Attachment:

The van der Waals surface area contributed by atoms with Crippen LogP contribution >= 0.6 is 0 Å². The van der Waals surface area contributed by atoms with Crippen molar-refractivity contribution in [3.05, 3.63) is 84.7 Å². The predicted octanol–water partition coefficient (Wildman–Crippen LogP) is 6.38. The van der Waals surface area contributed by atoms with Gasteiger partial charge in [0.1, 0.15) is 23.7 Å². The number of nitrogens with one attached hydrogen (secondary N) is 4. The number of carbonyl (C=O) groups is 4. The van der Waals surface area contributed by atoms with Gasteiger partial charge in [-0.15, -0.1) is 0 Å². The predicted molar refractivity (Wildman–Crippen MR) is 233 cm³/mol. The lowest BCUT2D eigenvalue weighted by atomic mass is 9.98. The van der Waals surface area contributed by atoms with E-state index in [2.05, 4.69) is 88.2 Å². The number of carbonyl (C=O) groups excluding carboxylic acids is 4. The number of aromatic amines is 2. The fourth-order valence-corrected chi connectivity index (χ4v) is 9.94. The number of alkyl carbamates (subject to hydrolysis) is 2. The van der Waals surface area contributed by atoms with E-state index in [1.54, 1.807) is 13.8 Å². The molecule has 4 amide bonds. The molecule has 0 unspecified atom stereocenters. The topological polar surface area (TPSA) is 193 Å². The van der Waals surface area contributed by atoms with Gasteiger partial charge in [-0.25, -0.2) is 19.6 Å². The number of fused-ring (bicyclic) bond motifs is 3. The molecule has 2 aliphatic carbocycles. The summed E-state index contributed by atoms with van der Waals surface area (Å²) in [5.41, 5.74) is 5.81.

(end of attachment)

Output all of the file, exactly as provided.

The van der Waals surface area contributed by atoms with Crippen LogP contribution >= 0.6 is 0 Å². The van der Waals surface area contributed by atoms with Crippen molar-refractivity contribution in [3.05, 3.63) is 84.7 Å². The predicted octanol–water partition coefficient (Wildman–Crippen LogP) is 6.38. The van der Waals surface area contributed by atoms with Gasteiger partial charge in [0.1, 0.15) is 23.7 Å². The number of nitrogens with one attached hydrogen (secondary N) is 4. The number of carbonyl (C=O) groups is 4. The van der Waals surface area contributed by atoms with Gasteiger partial charge in [-0.15, -0.1) is 0 Å². The predicted molar refractivity (Wildman–Crippen MR) is 233 cm³/mol. The lowest BCUT2D eigenvalue weighted by atomic mass is 9.98. The van der Waals surface area contributed by atoms with E-state index in [2.05, 4.69) is 88.2 Å². The number of carbonyl (C=O) groups excluding carboxylic acids is 4. The number of aromatic amines is 2. The fourth-order valence-corrected chi connectivity index (χ4v) is 9.94. The number of alkyl carbamates (subject to hydrolysis) is 2. The van der Waals surface area contributed by atoms with E-state index in [1.54, 1.807) is 13.8 Å². The molecule has 4 amide bonds. The molecule has 0 unspecified atom stereocenters. The topological polar surface area (TPSA) is 193 Å². The van der Waals surface area contributed by atoms with Gasteiger partial charge in [-0.25, -0.2) is 19.6 Å². The number of fused-ring (bicyclic) bond motifs is 3. The molecule has 2 aliphatic carbocycles. The summed E-state index contributed by atoms with van der Waals surface area (Å²) in [5.41, 5.74) is 5.81.